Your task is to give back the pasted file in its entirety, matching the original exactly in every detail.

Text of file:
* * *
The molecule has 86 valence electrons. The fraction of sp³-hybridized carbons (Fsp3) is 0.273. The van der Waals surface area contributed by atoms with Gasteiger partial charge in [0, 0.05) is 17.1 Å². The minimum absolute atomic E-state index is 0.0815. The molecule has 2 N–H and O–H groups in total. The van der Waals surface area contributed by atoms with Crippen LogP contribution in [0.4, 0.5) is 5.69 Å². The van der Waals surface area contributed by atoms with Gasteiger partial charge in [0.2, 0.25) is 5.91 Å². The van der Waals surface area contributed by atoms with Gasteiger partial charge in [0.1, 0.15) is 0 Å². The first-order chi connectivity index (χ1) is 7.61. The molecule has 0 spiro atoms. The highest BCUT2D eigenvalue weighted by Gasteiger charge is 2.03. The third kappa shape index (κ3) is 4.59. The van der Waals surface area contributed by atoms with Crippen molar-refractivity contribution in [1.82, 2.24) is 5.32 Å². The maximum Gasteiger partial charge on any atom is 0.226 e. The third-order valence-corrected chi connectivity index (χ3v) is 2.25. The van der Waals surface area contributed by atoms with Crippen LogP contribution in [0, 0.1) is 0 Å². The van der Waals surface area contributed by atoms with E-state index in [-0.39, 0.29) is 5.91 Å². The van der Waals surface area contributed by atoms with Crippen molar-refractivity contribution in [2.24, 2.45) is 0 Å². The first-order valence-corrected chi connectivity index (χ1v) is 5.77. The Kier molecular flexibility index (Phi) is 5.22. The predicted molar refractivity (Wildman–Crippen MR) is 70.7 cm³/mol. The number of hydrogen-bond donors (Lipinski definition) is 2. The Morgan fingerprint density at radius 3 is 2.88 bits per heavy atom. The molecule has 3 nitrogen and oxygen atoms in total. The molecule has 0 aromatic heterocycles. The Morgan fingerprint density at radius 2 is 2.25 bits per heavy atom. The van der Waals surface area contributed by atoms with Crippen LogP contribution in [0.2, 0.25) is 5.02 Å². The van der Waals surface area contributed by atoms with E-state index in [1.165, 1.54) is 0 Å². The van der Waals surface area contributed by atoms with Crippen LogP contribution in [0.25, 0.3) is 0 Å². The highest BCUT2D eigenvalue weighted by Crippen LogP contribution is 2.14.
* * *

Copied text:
The molecule has 86 valence electrons. The fraction of sp³-hybridized carbons (Fsp3) is 0.273. The van der Waals surface area contributed by atoms with Gasteiger partial charge in [0, 0.05) is 17.1 Å². The minimum absolute atomic E-state index is 0.0815. The molecule has 2 N–H and O–H groups in total. The van der Waals surface area contributed by atoms with Crippen LogP contribution in [0.4, 0.5) is 5.69 Å². The van der Waals surface area contributed by atoms with Gasteiger partial charge in [0.2, 0.25) is 5.91 Å². The van der Waals surface area contributed by atoms with Gasteiger partial charge in [0.1, 0.15) is 0 Å². The first-order chi connectivity index (χ1) is 7.61. The molecule has 0 spiro atoms. The highest BCUT2D eigenvalue weighted by Gasteiger charge is 2.03. The third kappa shape index (κ3) is 4.59. The van der Waals surface area contributed by atoms with Crippen molar-refractivity contribution in [1.82, 2.24) is 5.32 Å². The maximum Gasteiger partial charge on any atom is 0.226 e. The third-order valence-corrected chi connectivity index (χ3v) is 2.25. The van der Waals surface area contributed by atoms with Crippen LogP contribution in [0, 0.1) is 0 Å². The van der Waals surface area contributed by atoms with E-state index in [-0.39, 0.29) is 5.91 Å². The van der Waals surface area contributed by atoms with Crippen molar-refractivity contribution in [2.24, 2.45) is 0 Å². The first-order valence-corrected chi connectivity index (χ1v) is 5.77. The Kier molecular flexibility index (Phi) is 5.22. The predicted molar refractivity (Wildman–Crippen MR) is 70.7 cm³/mol. The number of hydrogen-bond donors (Lipinski definition) is 2. The Morgan fingerprint density at radius 3 is 2.88 bits per heavy atom. The molecule has 3 nitrogen and oxygen atoms in total. The molecule has 0 aromatic heterocycles. The Morgan fingerprint density at radius 2 is 2.25 bits per heavy atom. The van der Waals surface area contributed by atoms with Crippen LogP contribution in [0.2, 0.25) is 5.02 Å². The van der Waals surface area contributed by atoms with E-state index in [1.165, 1.54) is 0 Å². The van der Waals surface area contributed by atoms with Crippen LogP contribution in [0.25, 0.3) is 0 Å². The highest BCUT2D eigenvalue weighted by Crippen LogP contribution is 2.14.